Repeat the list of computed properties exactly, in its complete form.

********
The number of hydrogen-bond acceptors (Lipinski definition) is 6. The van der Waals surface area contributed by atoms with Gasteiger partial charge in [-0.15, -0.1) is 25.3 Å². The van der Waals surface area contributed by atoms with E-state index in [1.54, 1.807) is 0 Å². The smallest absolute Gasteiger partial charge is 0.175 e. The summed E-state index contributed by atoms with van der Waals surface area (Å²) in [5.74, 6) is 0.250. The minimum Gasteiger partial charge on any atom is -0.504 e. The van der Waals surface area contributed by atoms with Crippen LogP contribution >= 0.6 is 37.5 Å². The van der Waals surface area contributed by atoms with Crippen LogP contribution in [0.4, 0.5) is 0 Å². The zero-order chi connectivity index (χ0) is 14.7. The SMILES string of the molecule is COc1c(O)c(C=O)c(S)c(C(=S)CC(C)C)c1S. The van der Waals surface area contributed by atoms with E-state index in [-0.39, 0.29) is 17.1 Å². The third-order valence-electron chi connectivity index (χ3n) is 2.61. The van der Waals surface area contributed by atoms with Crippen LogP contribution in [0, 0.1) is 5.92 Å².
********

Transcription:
The number of hydrogen-bond acceptors (Lipinski definition) is 6. The van der Waals surface area contributed by atoms with Gasteiger partial charge in [-0.15, -0.1) is 25.3 Å². The van der Waals surface area contributed by atoms with E-state index in [1.54, 1.807) is 0 Å². The smallest absolute Gasteiger partial charge is 0.175 e. The summed E-state index contributed by atoms with van der Waals surface area (Å²) in [5.74, 6) is 0.250. The minimum Gasteiger partial charge on any atom is -0.504 e. The van der Waals surface area contributed by atoms with Crippen LogP contribution >= 0.6 is 37.5 Å². The van der Waals surface area contributed by atoms with Crippen LogP contribution in [0.4, 0.5) is 0 Å². The zero-order chi connectivity index (χ0) is 14.7. The SMILES string of the molecule is COc1c(O)c(C=O)c(S)c(C(=S)CC(C)C)c1S. The van der Waals surface area contributed by atoms with E-state index in [-0.39, 0.29) is 17.1 Å². The third-order valence-electron chi connectivity index (χ3n) is 2.61. The van der Waals surface area contributed by atoms with Crippen LogP contribution in [0, 0.1) is 5.92 Å².